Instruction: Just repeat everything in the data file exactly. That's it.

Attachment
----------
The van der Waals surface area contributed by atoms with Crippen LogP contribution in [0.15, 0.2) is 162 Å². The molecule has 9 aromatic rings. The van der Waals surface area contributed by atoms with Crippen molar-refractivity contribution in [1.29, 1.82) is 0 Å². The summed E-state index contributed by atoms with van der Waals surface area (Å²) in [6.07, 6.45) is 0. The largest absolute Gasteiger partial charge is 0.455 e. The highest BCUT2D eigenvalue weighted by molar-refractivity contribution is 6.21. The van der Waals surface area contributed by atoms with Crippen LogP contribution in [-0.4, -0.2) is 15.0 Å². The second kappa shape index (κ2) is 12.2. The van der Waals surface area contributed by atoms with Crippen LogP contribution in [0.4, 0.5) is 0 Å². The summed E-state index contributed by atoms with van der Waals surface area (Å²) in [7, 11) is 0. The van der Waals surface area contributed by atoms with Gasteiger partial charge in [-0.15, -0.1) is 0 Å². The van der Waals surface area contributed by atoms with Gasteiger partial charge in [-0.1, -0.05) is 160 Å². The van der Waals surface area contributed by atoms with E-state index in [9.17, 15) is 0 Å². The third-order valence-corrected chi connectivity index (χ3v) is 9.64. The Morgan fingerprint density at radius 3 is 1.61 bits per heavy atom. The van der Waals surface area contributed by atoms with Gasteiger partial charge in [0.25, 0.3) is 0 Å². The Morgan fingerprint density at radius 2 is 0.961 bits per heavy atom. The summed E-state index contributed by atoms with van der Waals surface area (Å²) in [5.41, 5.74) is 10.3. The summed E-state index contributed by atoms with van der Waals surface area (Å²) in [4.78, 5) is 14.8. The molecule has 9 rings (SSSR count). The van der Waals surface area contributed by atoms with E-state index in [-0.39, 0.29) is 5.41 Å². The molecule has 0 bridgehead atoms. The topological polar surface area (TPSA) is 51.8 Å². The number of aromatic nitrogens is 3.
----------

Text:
The van der Waals surface area contributed by atoms with Crippen LogP contribution in [0.15, 0.2) is 162 Å². The molecule has 9 aromatic rings. The van der Waals surface area contributed by atoms with Crippen molar-refractivity contribution in [1.29, 1.82) is 0 Å². The summed E-state index contributed by atoms with van der Waals surface area (Å²) in [6.07, 6.45) is 0. The largest absolute Gasteiger partial charge is 0.455 e. The highest BCUT2D eigenvalue weighted by molar-refractivity contribution is 6.21. The van der Waals surface area contributed by atoms with Crippen LogP contribution in [-0.4, -0.2) is 15.0 Å². The second kappa shape index (κ2) is 12.2. The van der Waals surface area contributed by atoms with Crippen LogP contribution in [0.4, 0.5) is 0 Å². The summed E-state index contributed by atoms with van der Waals surface area (Å²) in [7, 11) is 0. The van der Waals surface area contributed by atoms with Gasteiger partial charge in [-0.15, -0.1) is 0 Å². The van der Waals surface area contributed by atoms with Gasteiger partial charge in [-0.1, -0.05) is 160 Å². The van der Waals surface area contributed by atoms with E-state index in [9.17, 15) is 0 Å². The third-order valence-corrected chi connectivity index (χ3v) is 9.64. The Morgan fingerprint density at radius 3 is 1.61 bits per heavy atom. The van der Waals surface area contributed by atoms with Gasteiger partial charge in [0.25, 0.3) is 0 Å². The Morgan fingerprint density at radius 2 is 0.961 bits per heavy atom. The summed E-state index contributed by atoms with van der Waals surface area (Å²) in [5.41, 5.74) is 10.3. The summed E-state index contributed by atoms with van der Waals surface area (Å²) in [4.78, 5) is 14.8. The molecule has 9 rings (SSSR count). The van der Waals surface area contributed by atoms with E-state index in [-0.39, 0.29) is 5.41 Å². The molecule has 0 bridgehead atoms. The topological polar surface area (TPSA) is 51.8 Å². The number of aromatic nitrogens is 3.